In a matter of weeks I will be running a grief and loss group in my rooms in Buderim. As I prepare the material, I have had time to reflect on the passage through grief and loss and the experiences of those who have previously completed the course.
I have a collection of reflections on loss from the people who were part of the group. Today, I would like to share them with you. Maybe you will find them helpful.
J.K. wrote that grief is more than missing someone. He felt it was an unrelenting ache for reality to be different and for the impossible to come true.
So true. This really struck a chord with the rest of the group.
Suzie just said that not a day goes by without saying “I Miss You”.
Jacky wrote that of course we grieve the person we lost. But she felt there was more to it than that. She felt those who have never grieved don’t understand there is so much more that is lost. When her partner died she found that everything they had together and shared together was gone. Those things were still there, but they were not the same. All those things they had looked forward to, the marriage of their daughter, the birth of the first grandchild, retirement together and so much more. There was a future they had planned to have together. That togetherness was all lost.
Max reflected on Paul McCartney’s song “When I’m 64” and how Paul McCartney never got to experience that with Linda McCartney. He wondered how Paul McCartney felt about losing that future. He agreed with Jacky. The lost future is so hard to come to terms with. It had never occurred to him before his wife died that the future was another loss.
Paula looked at this lost future from another perspective. She considered it to be a double whammy. You lost the person you love and they are no longer in your life. You feel so alone and lonely. But she also grieved for the things her partner, Pam, was missing. It hurt to realise Pam was missing the things she had so looked forward to. She felt so guilty enjoying the things Pam was missing.
Larry wrote that he had just seen grief as a sad time following the death of this person you have loved. He had considered all you had to do was push through the grief until you reached the other side. That is certainly what our society teaches us.
Larry came to the course because he could not find the other side and he was expecting to find the other side. Now he was realising that there was no other side.
He realised you didn’t battle on and push through. There was surrender to the all-consuming grief. There was adjustment to the new reality. There was acceptance of what was now.
He wrote that he saw that grief was not something to complete. Some task on a to do list that you finished and moved on from. Grief was something he was finding he had to endure. Grief had become part of who he was. It had changed who he was and how he saw the world. He had come to realise he was a different person now, and always would be.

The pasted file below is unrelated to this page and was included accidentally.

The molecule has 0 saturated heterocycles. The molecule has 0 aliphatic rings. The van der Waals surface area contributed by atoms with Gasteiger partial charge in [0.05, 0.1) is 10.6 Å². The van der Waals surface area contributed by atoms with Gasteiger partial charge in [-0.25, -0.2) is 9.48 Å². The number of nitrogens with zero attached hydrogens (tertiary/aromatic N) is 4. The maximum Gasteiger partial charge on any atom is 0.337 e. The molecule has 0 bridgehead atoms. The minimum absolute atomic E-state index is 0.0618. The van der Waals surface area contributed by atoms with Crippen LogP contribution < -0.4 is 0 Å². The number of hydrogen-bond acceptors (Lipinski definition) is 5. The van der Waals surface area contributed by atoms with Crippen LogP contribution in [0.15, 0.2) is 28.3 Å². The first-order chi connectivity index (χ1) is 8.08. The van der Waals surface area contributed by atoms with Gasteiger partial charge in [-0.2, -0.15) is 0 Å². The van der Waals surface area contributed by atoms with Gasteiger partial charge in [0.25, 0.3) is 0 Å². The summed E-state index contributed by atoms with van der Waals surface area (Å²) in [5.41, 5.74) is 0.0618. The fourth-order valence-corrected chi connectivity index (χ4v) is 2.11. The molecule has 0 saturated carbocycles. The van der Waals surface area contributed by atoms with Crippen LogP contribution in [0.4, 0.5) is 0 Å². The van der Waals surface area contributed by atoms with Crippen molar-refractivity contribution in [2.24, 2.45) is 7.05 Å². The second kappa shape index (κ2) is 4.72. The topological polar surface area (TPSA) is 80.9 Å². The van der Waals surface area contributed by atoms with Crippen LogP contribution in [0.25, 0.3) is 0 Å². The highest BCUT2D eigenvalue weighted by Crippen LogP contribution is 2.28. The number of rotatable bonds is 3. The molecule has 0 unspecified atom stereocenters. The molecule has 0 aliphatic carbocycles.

There was a new reality now.
Kyle’s reflection was particularly poignant. He was angry when his daughter died. He was angry at the unfairness of death. Why was something he constantly asked. He had questions, doubts and fears. He asked death and was met with silence. When he wasn’t angry he was so broken. He felt his heart would never mend. He struggled to accept the reality of losing his daughter. He found the anger had passed, but he would never be okay with his little girl’s death. He found that his love for her was tinged with the pain of grief. He wrote that the anger had passed and all he was left with was the overwhelming wish to have her here.
A vivid description of the tumultuous nature of grief.
I find these reflections so powerful and pertinent. So often I have people come to see me who are finding it really hard to deal with these things that the group participants talked about. It is such a struggle particularly to accept the things your loved one will never get to do. It can feel like a betrayal when you enjoy these new things and they can’t.
That is a really difficult thing for people to learn to live with.
The other thing that so many talk about is the loneliness. It is not a pleasant loneliness. It is a loneliness that cries of loss and pain. A loneliness that is really hard to be with. It doesn’t matter if the loved one was a partner, parent, child or friend. That loneliness. That feeling of not wanting to be alone. That is very real and very present for many people.
If you would like to talk to me about how I can help you with your grief journey, please contact me on 0409396608 or email@example.com
“Demeter’s Journey” my grief and loss group, will be running with limited numbers in May. More information will be posted in the next few weeks.
If you would like to learn more, I write a regular newsletter with interesting information, tips, information on courses, and the occasional freebie. At the moment I have a free mindfulness meditation for anyone who signs up to my newsletter. This meditation offers a way to safely explore your feelings and learn to be okay with them. If you would like to subscribe please click on the link here: http://eepurl.com/g8Jpiz